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West Virginia / Attorney General State Seal
Phone: 304-558-2021
Press Release


Contact: Beth Ryan
Phone: (304) 558-2021

Release Date: April 24, 2013

Attorney General Patrick Morrisey Unveils Progress Report for First 100 Days

CHARLESTON - West Virginia Attorney General Patrick Morrisey today announced that the 17 goals he set for his first 100 days in office have been met or are on their way to being met.

Last year, Morrisey unveiled an ambitious 17-point plan that highlighted very specific goals he wanted to accomplish within the first 100 days of serving as Attorney General, or more specifically by the end of the day on April 23.

“The goals of the plan were to advance ethics reforms, promote freedom, begin the process of taking on the federal government, and improve the state’s business climate,” Morrisey said. “Much more work remains, but I firmly believe we have honored our promises to the public and have made significant efforts to achieve all of the points of the plan.

“Rome wasn’t built in a day. Similarly, it will take more than 100 days to fundamentally improve our state’s business climate,” Morrisey added. “But at least West Virginians know we will always follow through on our word.”

While achieving his objectives outlined in the 100-day plan, Morrisey noted that his office has continued to meet its daily client demands, enforce rigorous consumer protection policies, handle a major internal review, and begin writing many policies and procedures that will guide how his office is managed.

The goals, which Morrisey announced during his campaign and reiterated at a Nov. 8 news conference, are as follows:

1. Eliminate self-promoting trinkets emblazoned with the Attorney General’s name or likeness.

2. Send settlement monies back to the State Legislature and taxpayers.

3. End taxpayer-funded campaigns by prohibiting the use of broad-based office advertising for at least six months prior to an election.

4. Establish and use competitive bidding for hiring outside counsel to reduce political influences and restore integrity to the Attorney General’s office.

5. Commence a full-scale audit of past AG office expenditures and ensure that all employees are acting in a manner consistent with the highest ethical standards.

6. Collaborate with the Legislature to enact ethics reforms - Work with the Legislature and Governor to ensure that the policies described under 1, 2, 3 and 4 are enacted by the Legislature.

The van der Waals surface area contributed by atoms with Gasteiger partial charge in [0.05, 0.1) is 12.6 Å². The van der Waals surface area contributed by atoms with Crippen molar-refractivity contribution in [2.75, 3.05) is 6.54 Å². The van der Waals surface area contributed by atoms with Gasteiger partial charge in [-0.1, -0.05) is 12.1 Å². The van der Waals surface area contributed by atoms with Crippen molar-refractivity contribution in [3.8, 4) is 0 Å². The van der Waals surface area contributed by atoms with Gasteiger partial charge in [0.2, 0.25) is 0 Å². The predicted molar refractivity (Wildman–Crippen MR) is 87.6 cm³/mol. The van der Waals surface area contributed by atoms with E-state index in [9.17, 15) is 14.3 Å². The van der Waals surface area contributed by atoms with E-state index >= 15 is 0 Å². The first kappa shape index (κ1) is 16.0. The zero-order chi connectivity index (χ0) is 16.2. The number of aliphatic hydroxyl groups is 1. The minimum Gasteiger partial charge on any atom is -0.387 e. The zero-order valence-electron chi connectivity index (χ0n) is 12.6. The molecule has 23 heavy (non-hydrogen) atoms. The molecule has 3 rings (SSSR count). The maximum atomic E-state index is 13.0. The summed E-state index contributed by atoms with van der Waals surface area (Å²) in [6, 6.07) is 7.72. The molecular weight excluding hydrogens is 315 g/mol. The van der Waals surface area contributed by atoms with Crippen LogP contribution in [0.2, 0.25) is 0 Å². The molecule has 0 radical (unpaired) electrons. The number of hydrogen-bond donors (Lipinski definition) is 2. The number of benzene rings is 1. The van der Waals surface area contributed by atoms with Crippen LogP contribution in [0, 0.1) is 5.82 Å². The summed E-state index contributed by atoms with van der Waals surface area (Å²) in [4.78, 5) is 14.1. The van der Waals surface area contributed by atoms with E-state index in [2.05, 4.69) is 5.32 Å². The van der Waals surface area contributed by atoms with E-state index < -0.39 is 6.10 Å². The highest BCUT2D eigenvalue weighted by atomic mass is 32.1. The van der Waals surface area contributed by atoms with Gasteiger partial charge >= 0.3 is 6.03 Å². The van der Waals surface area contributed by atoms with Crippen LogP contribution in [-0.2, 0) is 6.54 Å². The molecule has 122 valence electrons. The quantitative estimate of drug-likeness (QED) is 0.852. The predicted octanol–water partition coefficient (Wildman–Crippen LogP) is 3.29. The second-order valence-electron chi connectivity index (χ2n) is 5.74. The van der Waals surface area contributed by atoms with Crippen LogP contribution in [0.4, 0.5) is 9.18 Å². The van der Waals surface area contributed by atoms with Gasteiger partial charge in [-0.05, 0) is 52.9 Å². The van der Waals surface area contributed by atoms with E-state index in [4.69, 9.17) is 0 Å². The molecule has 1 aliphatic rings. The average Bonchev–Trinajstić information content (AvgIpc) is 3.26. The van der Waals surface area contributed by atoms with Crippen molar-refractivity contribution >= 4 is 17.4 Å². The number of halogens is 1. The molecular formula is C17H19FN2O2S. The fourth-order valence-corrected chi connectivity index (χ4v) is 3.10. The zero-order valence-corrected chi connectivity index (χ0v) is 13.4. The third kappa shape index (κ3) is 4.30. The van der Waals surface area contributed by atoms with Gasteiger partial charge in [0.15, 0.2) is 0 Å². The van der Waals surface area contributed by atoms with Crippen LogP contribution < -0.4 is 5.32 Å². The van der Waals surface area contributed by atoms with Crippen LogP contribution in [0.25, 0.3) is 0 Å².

7. Take on the EPA by reviewing all existing lawsuits pending by Attorneys General and, after consultation with the Legislature and the Governor, determine which lawsuits the State of West Virginia should join against the federal government.

8. Create an Office of Federalism and Freedom to refocus some of the Office’s priorities on challenging federal policies that have a tenuous nexus to law or the U.S. and West Virginia Constitutions.

9. Hold a “Jobs Summit” to identify any and all overreaching regulations that may impair business growth in the State of West Virginia. Since the Office of Attorney General possesses the legal power to play a significant role in the regulatory process and may institute legal challenges against the federal government when an Agency oversteps its authority, we should identify the regulations that are having the most negative impact on economic growth.

10. Address Medicaid in a meaningful way by working with the Governor and the Legislature to help address the budget shortfall facing the State’s Medicaid Program.

11. Crack down on Medicaid fraud.

12. Fight prescription drug abuse - Request new prosecutorial authority from the Legislature to help pursue criminals who facilitate our prescription drug abuse problems in West Virginia. Prescription drug abuse cuts across county lines.

13. Prosecute election law fraud - Request that the Legislature clarify the role of the Attorney General and the Secretary of State so that the Attorney General gains authority to prosecute violations of ethics and election law fraud and that the Attorney General plays a more proactive role in election law policy.

14. Educate West Virginians on Health Care - Work with the Department of Health and Human Resources to conduct consumer education forums about the State’s Medicaid Program, Medicare enrollment issues, and any other existing health care programs in place.

15. Defend Second Amendment rights - Accelerate state reciprocity agreements on concealed carry permits to advance our Second Amendment protections.

16. Join religious liberty lawsuits.

17. Evaluate potential ethics violations - After the audit referenced under 5 is complete and all employees within the Office are interviewed, determine whether disciplinary action is warranted for any past behavior.

“The goals we set many months ago were aggressive and viewed by some to be impossible, but the Office has taken great steps to tackle each point,” Morrisey said. “Obviously some of these issues cannot be completed in 100 days or even four years, but by taking these 17 steps now and continuing to work toward solutions for the remainder of my term, we will be able to see substantive changes in not only the Office of the Attorney General, but the state as a whole.”

A copy of the Attorney General’s 17-point plan progress report may be found online at